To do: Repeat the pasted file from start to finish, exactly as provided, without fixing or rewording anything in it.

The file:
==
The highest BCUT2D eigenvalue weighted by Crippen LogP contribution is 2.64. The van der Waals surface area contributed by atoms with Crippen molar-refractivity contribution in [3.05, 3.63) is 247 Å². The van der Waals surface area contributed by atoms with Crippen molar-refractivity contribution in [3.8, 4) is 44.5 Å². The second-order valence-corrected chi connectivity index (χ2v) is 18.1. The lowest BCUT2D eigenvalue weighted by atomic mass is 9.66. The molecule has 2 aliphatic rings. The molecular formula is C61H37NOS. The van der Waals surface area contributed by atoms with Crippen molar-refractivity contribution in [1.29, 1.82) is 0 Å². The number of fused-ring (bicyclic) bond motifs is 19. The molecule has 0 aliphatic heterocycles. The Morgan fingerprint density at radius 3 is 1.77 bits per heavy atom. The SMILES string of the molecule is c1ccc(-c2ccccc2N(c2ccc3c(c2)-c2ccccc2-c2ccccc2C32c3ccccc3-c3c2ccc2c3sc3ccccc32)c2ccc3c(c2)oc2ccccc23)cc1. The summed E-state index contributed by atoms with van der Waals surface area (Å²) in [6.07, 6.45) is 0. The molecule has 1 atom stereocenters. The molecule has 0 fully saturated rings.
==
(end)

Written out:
The highest BCUT2D eigenvalue weighted by Crippen LogP contribution is 2.64. The van der Waals surface area contributed by atoms with Crippen molar-refractivity contribution in [3.05, 3.63) is 247 Å². The van der Waals surface area contributed by atoms with Crippen molar-refractivity contribution in [3.8, 4) is 44.5 Å². The second-order valence-corrected chi connectivity index (χ2v) is 18.1. The lowest BCUT2D eigenvalue weighted by atomic mass is 9.66. The molecule has 2 aliphatic rings. The molecular formula is C61H37NOS. The van der Waals surface area contributed by atoms with Crippen molar-refractivity contribution in [1.29, 1.82) is 0 Å². The number of fused-ring (bicyclic) bond motifs is 19. The molecule has 0 aliphatic heterocycles. The Morgan fingerprint density at radius 3 is 1.77 bits per heavy atom. The SMILES string of the molecule is c1ccc(-c2ccccc2N(c2ccc3c(c2)-c2ccccc2-c2ccccc2C32c3ccccc3-c3c2ccc2c3sc3ccccc32)c2ccc3c(c2)oc2ccccc23)cc1. The summed E-state index contributed by atoms with van der Waals surface area (Å²) in [6.07, 6.45) is 0. The molecule has 1 atom stereocenters. The molecule has 0 fully saturated rings.